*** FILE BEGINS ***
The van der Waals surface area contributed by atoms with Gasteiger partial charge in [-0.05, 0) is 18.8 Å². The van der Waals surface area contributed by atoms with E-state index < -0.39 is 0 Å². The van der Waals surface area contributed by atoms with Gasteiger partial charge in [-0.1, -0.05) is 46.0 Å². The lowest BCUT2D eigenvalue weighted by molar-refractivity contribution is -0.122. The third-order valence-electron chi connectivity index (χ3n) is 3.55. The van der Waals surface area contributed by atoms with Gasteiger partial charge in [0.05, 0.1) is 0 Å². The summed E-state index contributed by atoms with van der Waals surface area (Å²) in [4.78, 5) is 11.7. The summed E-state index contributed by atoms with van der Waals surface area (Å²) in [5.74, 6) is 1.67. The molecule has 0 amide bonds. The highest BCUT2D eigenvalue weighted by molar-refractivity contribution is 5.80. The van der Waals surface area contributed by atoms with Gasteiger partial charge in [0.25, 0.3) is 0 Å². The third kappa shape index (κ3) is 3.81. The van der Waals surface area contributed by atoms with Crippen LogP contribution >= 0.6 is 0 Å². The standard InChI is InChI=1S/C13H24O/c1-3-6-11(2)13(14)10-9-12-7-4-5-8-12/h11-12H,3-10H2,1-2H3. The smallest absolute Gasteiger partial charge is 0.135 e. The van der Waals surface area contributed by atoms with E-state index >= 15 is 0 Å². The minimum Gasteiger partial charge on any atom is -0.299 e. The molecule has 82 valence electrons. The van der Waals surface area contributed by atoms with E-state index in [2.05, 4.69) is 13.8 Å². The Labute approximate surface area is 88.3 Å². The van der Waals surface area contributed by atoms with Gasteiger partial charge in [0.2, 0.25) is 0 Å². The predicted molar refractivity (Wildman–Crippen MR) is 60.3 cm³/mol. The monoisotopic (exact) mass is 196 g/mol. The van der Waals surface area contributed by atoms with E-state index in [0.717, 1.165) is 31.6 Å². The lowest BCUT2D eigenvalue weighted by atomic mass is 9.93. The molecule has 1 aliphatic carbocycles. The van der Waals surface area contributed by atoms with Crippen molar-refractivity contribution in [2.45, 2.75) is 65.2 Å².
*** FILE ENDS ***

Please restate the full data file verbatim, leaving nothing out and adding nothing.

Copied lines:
The van der Waals surface area contributed by atoms with Gasteiger partial charge in [-0.05, 0) is 18.8 Å². The van der Waals surface area contributed by atoms with E-state index < -0.39 is 0 Å². The van der Waals surface area contributed by atoms with Gasteiger partial charge in [-0.1, -0.05) is 46.0 Å². The lowest BCUT2D eigenvalue weighted by molar-refractivity contribution is -0.122. The third-order valence-electron chi connectivity index (χ3n) is 3.55. The van der Waals surface area contributed by atoms with Gasteiger partial charge in [0.05, 0.1) is 0 Å². The summed E-state index contributed by atoms with van der Waals surface area (Å²) in [4.78, 5) is 11.7. The summed E-state index contributed by atoms with van der Waals surface area (Å²) in [5.74, 6) is 1.67. The molecule has 0 amide bonds. The highest BCUT2D eigenvalue weighted by molar-refractivity contribution is 5.80. The van der Waals surface area contributed by atoms with Gasteiger partial charge in [0.25, 0.3) is 0 Å². The third kappa shape index (κ3) is 3.81. The van der Waals surface area contributed by atoms with Crippen LogP contribution >= 0.6 is 0 Å². The standard InChI is InChI=1S/C13H24O/c1-3-6-11(2)13(14)10-9-12-7-4-5-8-12/h11-12H,3-10H2,1-2H3. The smallest absolute Gasteiger partial charge is 0.135 e. The van der Waals surface area contributed by atoms with E-state index >= 15 is 0 Å². The minimum Gasteiger partial charge on any atom is -0.299 e. The molecule has 82 valence electrons. The van der Waals surface area contributed by atoms with E-state index in [2.05, 4.69) is 13.8 Å². The Labute approximate surface area is 88.3 Å². The van der Waals surface area contributed by atoms with Gasteiger partial charge in [0.2, 0.25) is 0 Å². The predicted molar refractivity (Wildman–Crippen MR) is 60.3 cm³/mol. The monoisotopic (exact) mass is 196 g/mol. The van der Waals surface area contributed by atoms with E-state index in [0.717, 1.165) is 31.6 Å². The lowest BCUT2D eigenvalue weighted by atomic mass is 9.93. The molecule has 1 aliphatic carbocycles. The van der Waals surface area contributed by atoms with Crippen molar-refractivity contribution in [2.45, 2.75) is 65.2 Å².